For his midyear residency while earning a Global Master of Arts, Alexander Lorimer (F12) spent two weeks on Cyprus, an island nation that has been divided for decades between the Turkish-occupied north and the Cypriot-controlled south. It’s a place where distrust, cultural differences, and poor communication have made dialogue difficult. In recent years, thanks in large part to the power of negotiation, tensions have eased.
During his residency, Lorimer met people who have been involved in the negotiations, including Fletcher Professor Diana Chigas. They helped him realize that the troubles at the root of the conflict are issues that he encounters in his everyday life.
“From a personal perspective, the most practical takeaway was the negotiation techniques and approaches to conflict we learned about,” says the 35-year-old Lorimer, who works in tax marketing and communications at Ernst & Young in the Netherlands. “They can apply to two negotiations between two countries, or they can apply to negotiations in the office or in selling a house or with personal relationships.”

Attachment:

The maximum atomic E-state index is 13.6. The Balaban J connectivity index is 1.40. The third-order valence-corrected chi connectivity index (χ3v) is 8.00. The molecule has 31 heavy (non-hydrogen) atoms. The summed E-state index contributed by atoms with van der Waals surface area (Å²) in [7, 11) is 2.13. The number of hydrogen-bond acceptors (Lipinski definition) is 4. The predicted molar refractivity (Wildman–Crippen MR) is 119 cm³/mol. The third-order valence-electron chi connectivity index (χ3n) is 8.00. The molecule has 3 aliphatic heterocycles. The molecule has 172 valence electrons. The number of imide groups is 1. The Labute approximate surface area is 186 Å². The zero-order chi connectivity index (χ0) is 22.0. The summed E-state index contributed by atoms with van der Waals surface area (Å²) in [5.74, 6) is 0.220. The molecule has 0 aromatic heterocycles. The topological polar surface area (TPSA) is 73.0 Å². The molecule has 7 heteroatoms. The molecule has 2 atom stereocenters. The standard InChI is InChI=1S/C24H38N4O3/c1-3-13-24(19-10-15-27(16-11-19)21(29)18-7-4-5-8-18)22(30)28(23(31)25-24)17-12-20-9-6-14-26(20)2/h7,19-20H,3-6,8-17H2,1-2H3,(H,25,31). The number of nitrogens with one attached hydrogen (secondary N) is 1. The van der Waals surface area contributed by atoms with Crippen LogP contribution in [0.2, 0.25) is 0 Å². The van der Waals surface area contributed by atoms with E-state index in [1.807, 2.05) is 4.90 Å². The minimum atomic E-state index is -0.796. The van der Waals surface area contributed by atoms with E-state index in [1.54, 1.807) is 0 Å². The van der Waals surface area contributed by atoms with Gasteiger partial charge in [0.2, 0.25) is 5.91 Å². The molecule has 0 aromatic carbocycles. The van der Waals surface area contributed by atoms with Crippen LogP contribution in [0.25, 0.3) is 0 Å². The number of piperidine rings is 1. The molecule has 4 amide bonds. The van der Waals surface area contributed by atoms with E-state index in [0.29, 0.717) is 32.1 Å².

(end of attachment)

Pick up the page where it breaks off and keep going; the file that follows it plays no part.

The Global Master of Arts Program, which combines distance learning with an international residency and a pair of two-week residencies on campus, is designed to help professionals work across cultures and master diplomacy. Lorimer found that the program, which was partially paid for by his employer, absolutely achieved this goal.
By spending time with classmates from a variety of cultures—his class included students of 20 different nationalities—he became more conscious of the ways cultural differences can have an impact on communication. This exposure helps him in his role as an associate director on Ernst & Young’s marketing team for the tax practice in India, the Middle East, Europe and Africa.
“I’m more conscious now of the challenges presented by global communication,” he says. “The emphasis of communicating is to ensure that your message is heard. If you aren’t doing that properly, you aren’t doing your job.”
(Reprinted from Fletcher News)